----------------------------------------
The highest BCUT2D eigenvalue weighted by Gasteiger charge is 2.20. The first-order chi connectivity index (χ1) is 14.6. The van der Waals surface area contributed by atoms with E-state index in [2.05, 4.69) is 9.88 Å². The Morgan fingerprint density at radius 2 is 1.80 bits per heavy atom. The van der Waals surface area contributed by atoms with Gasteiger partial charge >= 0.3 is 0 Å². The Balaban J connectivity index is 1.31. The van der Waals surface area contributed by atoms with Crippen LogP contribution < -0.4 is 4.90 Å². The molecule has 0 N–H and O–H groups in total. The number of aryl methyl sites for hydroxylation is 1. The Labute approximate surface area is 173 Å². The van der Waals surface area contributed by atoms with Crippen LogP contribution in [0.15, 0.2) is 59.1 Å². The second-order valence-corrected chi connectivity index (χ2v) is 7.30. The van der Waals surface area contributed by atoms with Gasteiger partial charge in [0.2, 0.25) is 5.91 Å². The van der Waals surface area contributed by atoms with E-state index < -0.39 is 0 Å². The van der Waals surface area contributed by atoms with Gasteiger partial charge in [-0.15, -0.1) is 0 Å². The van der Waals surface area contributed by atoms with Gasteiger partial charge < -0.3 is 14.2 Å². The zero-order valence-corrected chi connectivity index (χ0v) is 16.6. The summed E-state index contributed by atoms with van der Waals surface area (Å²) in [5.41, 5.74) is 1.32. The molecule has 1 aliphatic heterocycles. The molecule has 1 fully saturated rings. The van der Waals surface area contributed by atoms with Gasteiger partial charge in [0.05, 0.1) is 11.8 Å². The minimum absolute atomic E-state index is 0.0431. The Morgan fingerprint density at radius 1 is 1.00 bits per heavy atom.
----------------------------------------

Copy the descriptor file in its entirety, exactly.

The highest BCUT2D eigenvalue weighted by Gasteiger charge is 2.20. The first-order chi connectivity index (χ1) is 14.6. The van der Waals surface area contributed by atoms with E-state index in [2.05, 4.69) is 9.88 Å². The Morgan fingerprint density at radius 2 is 1.80 bits per heavy atom. The van der Waals surface area contributed by atoms with Gasteiger partial charge >= 0.3 is 0 Å². The Balaban J connectivity index is 1.31. The van der Waals surface area contributed by atoms with Crippen LogP contribution < -0.4 is 4.90 Å². The molecule has 0 N–H and O–H groups in total. The number of aryl methyl sites for hydroxylation is 1. The Labute approximate surface area is 173 Å². The van der Waals surface area contributed by atoms with Crippen LogP contribution in [0.15, 0.2) is 59.1 Å². The second-order valence-corrected chi connectivity index (χ2v) is 7.30. The van der Waals surface area contributed by atoms with Gasteiger partial charge in [0.2, 0.25) is 5.91 Å². The van der Waals surface area contributed by atoms with E-state index < -0.39 is 0 Å². The van der Waals surface area contributed by atoms with Gasteiger partial charge in [-0.15, -0.1) is 0 Å². The van der Waals surface area contributed by atoms with Gasteiger partial charge < -0.3 is 14.2 Å². The zero-order valence-corrected chi connectivity index (χ0v) is 16.6. The summed E-state index contributed by atoms with van der Waals surface area (Å²) in [5.41, 5.74) is 1.32. The molecule has 1 aliphatic heterocycles. The molecule has 1 fully saturated rings. The van der Waals surface area contributed by atoms with Gasteiger partial charge in [0.05, 0.1) is 11.8 Å². The minimum absolute atomic E-state index is 0.0431. The Morgan fingerprint density at radius 1 is 1.00 bits per heavy atom.